If you’re a regular reader of Zath, you will probably have read a rant or two about how I can’t stand compressed music, and how I feel the vast majority of digital downloads should be in a lossless format.
Unfortunately, that isn’t the case. Despite our ever increasing broadband speeds and huge amounts of storage, we are still downloading tracks at a paltry 256kb/s from the iTunes store or similar outfits such as the Amazon MP3 Store. If you’re somewhat of an audiophile like myself, you will no doubt be encouraged to hear about the latest rumour to land itself at CNN of all places.
As it stands, master versions of a recording are captured in a 24-bit format. Before being pressed on to a CD they are downgraded to a 16-bit format (I’ll explain what all this means in a little while), and even further compressed still when being prepared for digital download, as they are sold by a company such as Apple as a 256kb/s track. According to the source, there are plans to bring those 24-bit quality tracks straight to consumers on the iTunes store and on other music stores across the web.
Now if you aren’t a music expert, then you probably won’t have the foggiest idea what all of this means – don’t worry, neither did I until I did a little bit of light reading on the subject – but it’s all a fairly simple concept. You see, whether a track is a 16-bit or 24-bit track determines the bit depth of the recording. As the number of bits available increases, so does the bit depth of the track. This means that there is magnitudes more data in a 24-bit recording than in a 16-bit recording of the same track.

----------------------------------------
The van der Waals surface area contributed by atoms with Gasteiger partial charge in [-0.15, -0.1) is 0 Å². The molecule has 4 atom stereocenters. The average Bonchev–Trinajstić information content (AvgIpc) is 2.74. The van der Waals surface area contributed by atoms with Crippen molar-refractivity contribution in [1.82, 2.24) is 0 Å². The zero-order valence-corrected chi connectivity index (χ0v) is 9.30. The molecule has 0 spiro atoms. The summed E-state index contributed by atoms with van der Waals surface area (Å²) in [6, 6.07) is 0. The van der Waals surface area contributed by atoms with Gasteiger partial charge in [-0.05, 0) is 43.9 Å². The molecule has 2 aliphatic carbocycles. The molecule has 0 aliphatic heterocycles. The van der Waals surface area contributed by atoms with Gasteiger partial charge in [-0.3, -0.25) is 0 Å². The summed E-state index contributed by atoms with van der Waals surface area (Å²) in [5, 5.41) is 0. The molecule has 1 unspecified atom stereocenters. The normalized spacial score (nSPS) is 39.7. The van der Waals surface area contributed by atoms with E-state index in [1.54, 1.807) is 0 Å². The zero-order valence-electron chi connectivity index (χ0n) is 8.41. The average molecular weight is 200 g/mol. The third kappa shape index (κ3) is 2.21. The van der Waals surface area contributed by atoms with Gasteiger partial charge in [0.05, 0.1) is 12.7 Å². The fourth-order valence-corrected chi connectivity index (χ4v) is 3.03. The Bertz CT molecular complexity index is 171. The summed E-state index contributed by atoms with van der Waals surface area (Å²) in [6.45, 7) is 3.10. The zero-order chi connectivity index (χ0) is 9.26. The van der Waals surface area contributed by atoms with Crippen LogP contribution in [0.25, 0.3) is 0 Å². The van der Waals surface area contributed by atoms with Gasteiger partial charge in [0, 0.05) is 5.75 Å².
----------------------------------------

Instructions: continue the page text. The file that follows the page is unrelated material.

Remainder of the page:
At this point, you may be asking yourself “well why didn’t they just give us 24-bit recordings from the start?”, and the answer to that question is incredibly simple: file size. As you increase the bit depth of a track, there is more data in the file, and as there is more data in the file then a single song will be bigger at 24-bits than it would be at 16-bits. How much more storage are we talking? A 24-bit file would be roughly three times the size of its equivalent 16-bit file.
The difference in file size wouldn’t be too noticeable to the average user on a computer with a reasonable amount of storage, but to a company storing millions and millions of files, the difference is a few billion dollars on a brand new data centre with lots and lots of new servers.
If Apple was to keep the same bit-rate of the files, currently 256kb/s, then we would probably be looking at files of around 20-30mb in size each. Eventually, depending on how much Apple wants to invest in iTunes servers, we may even see lossless files with a 24-bit bit depth, although this would easily push the size of a single track to around the 100mb mark.
Whether or not there is any substance to these rumours is anyone’s guess right now, but it would be great to see high quality audio hit the iTunes store. It would certainly save me a lot of time ripping my content from CDs to Apple Lossless using XLD audio decoder software!